Getting clean and sober is among the most rewarding things that can occur in the life of someone who is struggling with addiction. There are two main organizations that exist to serve and support people who are on a path toward recovery. Alcoholics Anonymous, or AA, is a program focused on assisting alcoholics, while Narcotics Anonymous, or NA, is focused on assisting those who struggle with drug addiction. Often, people have issues with both drugs and alcohol, and are unsure which program would be best for their needs. The team at my12stepstore.com would like to share some information about the differences between these programs, in the hopes of making that decision a little bit clearer.
Both programs rely heavily on readings, but they use varied materials, with different service symbol logos and meanings. Alcoholics Anonymous uses http://www.my12stepstore.com/aa-big-book-hard-cover.html The 12 Steps and 12 Traditions, and the “Big Book” of Alcoholics Anonymous. Narcotics Anonymous makes use of The Narcotics Anonymous Step Working Guide and the “Basic Text” Narcotics Anonymous along with whole collections of literature for each program. http://www.my12stepstore.com/NA-CA-CMA.html
Milestone Markers and symbols are Different
Celebrating important milestones in sobriety is an important component of both programs, but the chips, key tags, coins and medallions used in each differ especially because of the program symbol. Alcoholics Anonymous is a circle enclosing a triangle. The circle stands for the entire world of A.A., and the triangle stands for A.A.’s Three Legacies of (sides of the triangle) Recovery, Unity, and Service. Within our wonderful new world, we have found freedom from our fatal obsession. The logo is not always apparent on chips and key tags, but is on coins and medallions to commemorate important milestones. http://www.my12stepstore.com/aa-medallions.html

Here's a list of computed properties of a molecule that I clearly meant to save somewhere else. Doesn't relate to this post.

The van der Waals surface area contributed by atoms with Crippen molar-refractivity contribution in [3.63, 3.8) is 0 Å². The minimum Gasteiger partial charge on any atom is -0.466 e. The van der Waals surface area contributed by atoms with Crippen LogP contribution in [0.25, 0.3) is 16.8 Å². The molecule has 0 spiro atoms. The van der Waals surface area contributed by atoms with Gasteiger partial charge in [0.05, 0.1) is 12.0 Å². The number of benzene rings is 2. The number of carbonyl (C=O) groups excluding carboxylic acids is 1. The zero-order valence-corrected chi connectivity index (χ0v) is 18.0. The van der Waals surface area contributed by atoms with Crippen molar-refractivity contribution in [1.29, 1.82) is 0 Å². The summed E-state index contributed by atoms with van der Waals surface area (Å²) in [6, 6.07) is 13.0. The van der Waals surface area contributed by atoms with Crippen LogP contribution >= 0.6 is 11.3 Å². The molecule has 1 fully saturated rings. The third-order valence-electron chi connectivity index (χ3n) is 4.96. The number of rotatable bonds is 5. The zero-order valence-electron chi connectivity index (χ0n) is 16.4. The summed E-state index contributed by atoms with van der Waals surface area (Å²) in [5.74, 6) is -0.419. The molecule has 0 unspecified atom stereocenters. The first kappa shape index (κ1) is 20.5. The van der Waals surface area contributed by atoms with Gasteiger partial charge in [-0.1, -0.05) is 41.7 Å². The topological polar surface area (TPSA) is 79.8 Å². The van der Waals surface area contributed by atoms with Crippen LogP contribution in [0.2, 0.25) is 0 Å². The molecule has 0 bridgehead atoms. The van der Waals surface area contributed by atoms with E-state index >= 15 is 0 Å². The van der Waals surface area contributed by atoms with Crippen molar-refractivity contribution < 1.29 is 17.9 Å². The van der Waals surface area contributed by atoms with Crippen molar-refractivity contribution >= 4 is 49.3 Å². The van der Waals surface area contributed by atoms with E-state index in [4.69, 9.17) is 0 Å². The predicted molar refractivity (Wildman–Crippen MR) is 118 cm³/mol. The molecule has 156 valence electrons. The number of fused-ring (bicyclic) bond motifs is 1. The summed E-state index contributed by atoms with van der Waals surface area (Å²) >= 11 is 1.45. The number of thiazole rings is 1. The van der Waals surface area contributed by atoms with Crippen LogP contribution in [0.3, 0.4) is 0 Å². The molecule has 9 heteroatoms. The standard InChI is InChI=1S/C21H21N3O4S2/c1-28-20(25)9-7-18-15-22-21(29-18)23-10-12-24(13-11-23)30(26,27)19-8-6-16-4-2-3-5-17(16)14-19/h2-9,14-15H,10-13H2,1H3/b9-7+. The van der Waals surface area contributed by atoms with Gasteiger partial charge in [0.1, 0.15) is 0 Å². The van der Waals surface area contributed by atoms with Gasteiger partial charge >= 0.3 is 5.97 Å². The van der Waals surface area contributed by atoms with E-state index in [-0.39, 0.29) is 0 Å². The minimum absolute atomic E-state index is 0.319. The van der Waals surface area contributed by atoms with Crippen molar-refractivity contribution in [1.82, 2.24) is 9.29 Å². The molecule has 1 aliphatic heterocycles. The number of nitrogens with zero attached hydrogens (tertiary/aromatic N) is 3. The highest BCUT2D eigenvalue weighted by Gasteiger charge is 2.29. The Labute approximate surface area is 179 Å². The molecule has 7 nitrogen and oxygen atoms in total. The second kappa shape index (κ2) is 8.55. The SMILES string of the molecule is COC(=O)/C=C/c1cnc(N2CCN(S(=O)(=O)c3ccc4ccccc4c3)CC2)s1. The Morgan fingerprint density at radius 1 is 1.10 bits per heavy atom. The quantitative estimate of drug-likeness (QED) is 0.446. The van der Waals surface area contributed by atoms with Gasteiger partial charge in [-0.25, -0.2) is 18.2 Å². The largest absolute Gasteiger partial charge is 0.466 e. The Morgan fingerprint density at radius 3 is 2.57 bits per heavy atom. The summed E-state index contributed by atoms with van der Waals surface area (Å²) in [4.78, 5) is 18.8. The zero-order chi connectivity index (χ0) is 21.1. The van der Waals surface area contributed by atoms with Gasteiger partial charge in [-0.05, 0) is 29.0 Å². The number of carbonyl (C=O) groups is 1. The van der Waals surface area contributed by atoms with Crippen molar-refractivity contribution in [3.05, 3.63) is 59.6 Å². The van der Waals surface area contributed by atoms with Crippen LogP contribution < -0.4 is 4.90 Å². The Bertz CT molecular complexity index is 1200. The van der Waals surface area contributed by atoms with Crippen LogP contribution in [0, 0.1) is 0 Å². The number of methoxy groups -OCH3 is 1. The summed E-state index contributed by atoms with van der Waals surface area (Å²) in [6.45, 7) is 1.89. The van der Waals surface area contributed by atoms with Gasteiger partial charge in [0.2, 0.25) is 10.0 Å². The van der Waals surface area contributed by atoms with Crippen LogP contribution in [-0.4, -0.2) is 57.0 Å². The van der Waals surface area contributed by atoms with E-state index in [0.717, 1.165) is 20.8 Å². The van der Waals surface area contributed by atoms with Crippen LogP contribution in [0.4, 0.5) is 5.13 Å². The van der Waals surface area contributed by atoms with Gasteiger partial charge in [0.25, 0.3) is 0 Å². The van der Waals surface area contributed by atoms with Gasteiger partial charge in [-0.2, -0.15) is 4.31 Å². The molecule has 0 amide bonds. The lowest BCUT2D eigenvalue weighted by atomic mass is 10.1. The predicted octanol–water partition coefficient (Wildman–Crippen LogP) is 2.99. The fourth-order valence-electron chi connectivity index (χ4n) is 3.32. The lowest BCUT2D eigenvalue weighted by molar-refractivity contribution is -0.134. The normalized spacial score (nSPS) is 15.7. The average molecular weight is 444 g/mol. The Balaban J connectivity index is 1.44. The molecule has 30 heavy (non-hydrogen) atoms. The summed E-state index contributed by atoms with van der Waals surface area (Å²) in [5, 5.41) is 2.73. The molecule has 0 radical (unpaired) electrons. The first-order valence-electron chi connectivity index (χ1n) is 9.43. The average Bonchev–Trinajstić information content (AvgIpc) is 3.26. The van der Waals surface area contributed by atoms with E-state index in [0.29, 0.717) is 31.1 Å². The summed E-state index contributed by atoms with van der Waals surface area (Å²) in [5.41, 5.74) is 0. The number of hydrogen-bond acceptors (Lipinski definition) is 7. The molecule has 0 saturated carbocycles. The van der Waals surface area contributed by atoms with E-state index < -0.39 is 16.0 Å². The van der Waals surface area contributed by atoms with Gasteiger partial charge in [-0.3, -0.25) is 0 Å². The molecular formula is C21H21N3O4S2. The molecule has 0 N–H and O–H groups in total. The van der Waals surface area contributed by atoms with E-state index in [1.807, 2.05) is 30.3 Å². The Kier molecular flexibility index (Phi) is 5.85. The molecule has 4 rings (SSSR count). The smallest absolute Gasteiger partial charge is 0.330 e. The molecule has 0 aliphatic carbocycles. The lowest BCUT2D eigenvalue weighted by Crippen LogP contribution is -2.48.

Narcotics Anonymous uses a service symbol appearing as a square inside a circle. The outer circle denotes a universal and total program that has room within it for all manifestations of the recovering person. The square base denotes Goodwill, the ground of both the Fellowship and the members of our society. Good will is best exemplified in service; proper service is “Doing the right thing for the right reason.” When Good will supports and motivates both the individual and the Fellowship, we are fully whole and wholly free. Probably the last to be lost to freedom will be the stigma of being an addict. It is the four pyramid sides that rise from the base in a three-dimensional figure that represent Self, Society, Service and God. All rise to the point of Freedom. All parts are closely related to the needs and aims of the addict who is seeking recovery, and to the purpose of the Fellowship which is to make recovery available to all. The greater the base (as we grow in unity, in numbers, and in fellowship) the broader the sides of the pyramid, and the higher the point of freedom.” http://www.my12stepstore.com/NA_Medallions.html